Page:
Soooo meal with my therapist today. Wrong wrong wrong on so many different levels. Hot food before the evening, yoghurt before the evening, processed food, not enough veg, unknown calories, too much fat, prepared by someone I don’t know and can’t see whether they washed their hands or if they touched the food. My knife was marked (to me, dirty) I ate in front of someone who isn’t my husband or closest friend. AND that person was someone who (at least sort of) knows the most humiliating things about me, my experiences, the way I think and feel. I have never been so close to running away in my entire life. To make it worse, I was shut down and irritable with anxiety. I am contemplating ringing her tomorrow just to apologise. Which is probably unnecessary, but I feel I need to do it anyway. Because I was terrible company. My only aim was to control my anxiety enough to focus, get to the end, trying to eat ‘normally’ whilst feeling excruciatingly self conscious because (a) I’d never eat that food and (b) I hate eating in front of people. She asked whether I always eat my food one thing at a time, or in a certain order. She prompted me to eat my veggie burger. People don’t usually notice those things. Not to mention the feeling of sitting with a meal I’d never choose to eat in my body afterwards. Agitated doesn’t even come close.

I thought I was past this, but maybe it’s just that my ‘safe foods’ have become safer. And the food anxiety is compounded by feeling I don’t need the help, that everyone probably thinks I’m taking up a space unnecessarily, the staff probably resent me being there. My therapist probably thinks I’m an idiot. I work in mental health services, for goodness sake. I am definitely too fat to be there, I have gained some weight so I must be ok.

I have completed the most comprehensive post-mortem ever on that sixty minutes, over analysed every bite I took, how much water I drank, how I used my knife and fork, whether I betrayed how anxious I felt, whether I masked it so well that she thought me a fraud or exaggerating how distressed I say I feel. It has taken all my energy NOT to go for a run this afternoon. The irony of that. And because my brain was so awash with guilt, thoughts, crawling feelings, I wasn’t fully present for the people I care about. Good things are happening, I am surrounded by some lovely human beings, and I’m not able to fully focus on them.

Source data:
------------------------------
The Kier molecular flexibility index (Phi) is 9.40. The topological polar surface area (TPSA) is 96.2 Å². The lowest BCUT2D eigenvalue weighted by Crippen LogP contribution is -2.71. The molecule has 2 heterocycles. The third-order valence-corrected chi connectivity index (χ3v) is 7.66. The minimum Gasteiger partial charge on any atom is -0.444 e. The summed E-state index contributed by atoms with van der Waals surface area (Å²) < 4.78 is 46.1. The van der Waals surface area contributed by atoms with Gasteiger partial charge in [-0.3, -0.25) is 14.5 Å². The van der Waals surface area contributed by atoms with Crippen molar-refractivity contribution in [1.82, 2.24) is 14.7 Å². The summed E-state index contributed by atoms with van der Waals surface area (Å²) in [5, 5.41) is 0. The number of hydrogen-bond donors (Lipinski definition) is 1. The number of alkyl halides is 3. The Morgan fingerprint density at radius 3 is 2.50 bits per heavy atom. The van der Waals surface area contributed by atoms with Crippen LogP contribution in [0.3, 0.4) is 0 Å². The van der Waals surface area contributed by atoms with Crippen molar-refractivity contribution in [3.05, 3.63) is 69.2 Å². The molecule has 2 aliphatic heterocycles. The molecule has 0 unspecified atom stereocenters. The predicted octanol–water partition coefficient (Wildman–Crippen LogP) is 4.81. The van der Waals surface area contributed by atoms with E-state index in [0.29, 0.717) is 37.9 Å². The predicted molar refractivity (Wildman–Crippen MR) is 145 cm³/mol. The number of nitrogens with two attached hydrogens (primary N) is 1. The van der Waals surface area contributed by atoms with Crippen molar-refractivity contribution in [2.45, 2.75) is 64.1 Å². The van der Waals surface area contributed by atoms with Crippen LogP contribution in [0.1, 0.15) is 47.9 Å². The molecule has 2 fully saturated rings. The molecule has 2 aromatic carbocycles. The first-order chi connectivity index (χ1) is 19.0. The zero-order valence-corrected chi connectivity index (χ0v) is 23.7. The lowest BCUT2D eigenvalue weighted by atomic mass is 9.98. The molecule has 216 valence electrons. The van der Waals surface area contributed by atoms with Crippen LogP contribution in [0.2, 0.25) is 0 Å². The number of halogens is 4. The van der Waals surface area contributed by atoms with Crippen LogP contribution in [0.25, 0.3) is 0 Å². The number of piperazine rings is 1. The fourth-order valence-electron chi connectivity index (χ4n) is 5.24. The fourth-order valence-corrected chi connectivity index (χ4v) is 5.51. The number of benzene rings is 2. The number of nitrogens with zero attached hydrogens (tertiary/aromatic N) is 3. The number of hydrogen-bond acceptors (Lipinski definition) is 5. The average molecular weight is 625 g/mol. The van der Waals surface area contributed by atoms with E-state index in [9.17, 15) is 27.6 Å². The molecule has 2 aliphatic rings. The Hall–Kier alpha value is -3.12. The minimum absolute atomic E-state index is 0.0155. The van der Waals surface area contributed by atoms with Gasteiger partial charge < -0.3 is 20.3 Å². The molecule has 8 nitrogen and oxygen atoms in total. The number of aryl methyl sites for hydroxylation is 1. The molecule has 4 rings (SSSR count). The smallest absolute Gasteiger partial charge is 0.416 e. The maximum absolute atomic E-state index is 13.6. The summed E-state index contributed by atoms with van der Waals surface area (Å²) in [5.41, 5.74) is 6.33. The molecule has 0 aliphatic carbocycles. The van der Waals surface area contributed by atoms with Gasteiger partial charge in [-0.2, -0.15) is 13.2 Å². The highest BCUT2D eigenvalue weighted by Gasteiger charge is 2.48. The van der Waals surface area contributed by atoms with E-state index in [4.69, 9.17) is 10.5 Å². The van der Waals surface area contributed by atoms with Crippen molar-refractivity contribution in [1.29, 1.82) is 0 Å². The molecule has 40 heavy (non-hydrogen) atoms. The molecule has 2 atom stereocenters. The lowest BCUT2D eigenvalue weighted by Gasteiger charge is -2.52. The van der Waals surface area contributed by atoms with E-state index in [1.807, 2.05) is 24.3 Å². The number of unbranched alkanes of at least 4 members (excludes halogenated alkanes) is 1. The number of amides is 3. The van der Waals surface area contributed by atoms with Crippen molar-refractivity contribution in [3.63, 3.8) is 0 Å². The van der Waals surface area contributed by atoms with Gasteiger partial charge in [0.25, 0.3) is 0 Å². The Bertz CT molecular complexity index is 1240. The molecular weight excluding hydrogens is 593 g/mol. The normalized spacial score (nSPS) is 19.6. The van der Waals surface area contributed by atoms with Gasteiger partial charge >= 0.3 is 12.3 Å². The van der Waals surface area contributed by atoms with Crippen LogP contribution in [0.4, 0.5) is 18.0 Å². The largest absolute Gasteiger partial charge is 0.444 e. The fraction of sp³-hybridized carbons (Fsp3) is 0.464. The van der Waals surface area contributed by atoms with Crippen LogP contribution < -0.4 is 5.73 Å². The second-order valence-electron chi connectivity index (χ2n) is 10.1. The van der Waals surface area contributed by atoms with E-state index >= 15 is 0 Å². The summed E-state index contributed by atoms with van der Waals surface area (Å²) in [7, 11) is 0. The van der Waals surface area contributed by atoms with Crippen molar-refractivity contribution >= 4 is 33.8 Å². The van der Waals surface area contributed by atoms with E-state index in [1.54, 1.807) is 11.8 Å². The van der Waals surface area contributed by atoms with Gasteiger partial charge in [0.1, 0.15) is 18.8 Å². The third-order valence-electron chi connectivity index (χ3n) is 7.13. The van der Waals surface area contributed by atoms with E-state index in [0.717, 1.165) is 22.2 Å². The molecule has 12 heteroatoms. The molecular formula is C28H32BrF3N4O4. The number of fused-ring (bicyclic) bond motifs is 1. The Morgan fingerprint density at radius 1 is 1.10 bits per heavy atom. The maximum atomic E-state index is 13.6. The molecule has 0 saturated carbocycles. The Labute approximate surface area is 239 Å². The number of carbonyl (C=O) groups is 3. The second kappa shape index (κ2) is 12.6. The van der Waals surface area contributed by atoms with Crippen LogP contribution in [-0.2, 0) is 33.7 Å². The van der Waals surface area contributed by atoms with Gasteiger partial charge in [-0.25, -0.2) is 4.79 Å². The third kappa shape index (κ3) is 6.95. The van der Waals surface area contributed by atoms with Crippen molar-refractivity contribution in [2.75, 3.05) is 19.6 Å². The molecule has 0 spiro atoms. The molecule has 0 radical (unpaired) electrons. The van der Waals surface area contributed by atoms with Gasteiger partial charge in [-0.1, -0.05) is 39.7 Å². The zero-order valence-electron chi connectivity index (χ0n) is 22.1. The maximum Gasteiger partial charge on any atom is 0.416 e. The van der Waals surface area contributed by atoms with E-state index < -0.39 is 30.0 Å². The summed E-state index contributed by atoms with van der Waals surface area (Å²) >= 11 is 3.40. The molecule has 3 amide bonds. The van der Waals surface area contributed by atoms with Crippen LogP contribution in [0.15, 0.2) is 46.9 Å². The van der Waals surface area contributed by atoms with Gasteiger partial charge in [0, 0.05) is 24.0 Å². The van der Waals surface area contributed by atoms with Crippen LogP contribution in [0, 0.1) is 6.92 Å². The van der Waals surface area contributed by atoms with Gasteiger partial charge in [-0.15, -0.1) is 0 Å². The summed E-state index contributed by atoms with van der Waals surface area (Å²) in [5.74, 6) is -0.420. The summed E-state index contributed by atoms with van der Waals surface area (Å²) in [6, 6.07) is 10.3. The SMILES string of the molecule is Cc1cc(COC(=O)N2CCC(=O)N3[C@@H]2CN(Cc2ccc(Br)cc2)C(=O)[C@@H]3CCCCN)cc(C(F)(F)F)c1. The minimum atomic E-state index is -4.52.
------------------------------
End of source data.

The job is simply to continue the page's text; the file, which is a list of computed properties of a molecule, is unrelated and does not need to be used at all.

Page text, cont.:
And I still fear that if I eat differently and gain more weight something dreadful will happen to punish me for thinking I deserve that. Like who on earth do I think I am, to have asked for this help, to dare to think it’s ok to begin to bend the rules, to think it’s ok to work towards allowing my body to rest at whatever weight it naturally wants to be. I feel inherently unlikeable. I cannot cope with being seen and being vulnerable.

It should not be this fucking hard to eat a meal.

Join the conversation! 1 Comment

  1. You’re right. It should NOT be this hard to eat a meal. But the only way it will cease to be so hard is to keep doing things like what you did today. I was listening to a podcast the other day that was essentially about stepping outside of your comfort zone consistently in order to make your zone of comfort increasingly larger. That’s what you’re doing! It may have been excruciating, uncomfortable, anxiety provoking, *insert more icky adjectives here*, but you did it. You made it out the other side. I say stop analyzing it and cut yourself some slack. You are doing the hard work. It’s not always going to be pretty. You’re not perfect. Nobody is. And in reality, I think you just found some more things to add to your list of accomplishments from your last post. This is one hell of an accomplishment, and the more you keep doing things like this, the easier it will get. Finally, what is this talk of “deserving” anything? Nonsense! I’m reminded of that line in Marianne Williamson’s brilliant poem “Our Deepest Fear:”

    “We ask ourselves
    Who am I to be brilliant, gorgeous, talented, fabulous?
    Actually, who are you not to be?”

    Well, who are you not to be?




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About Emma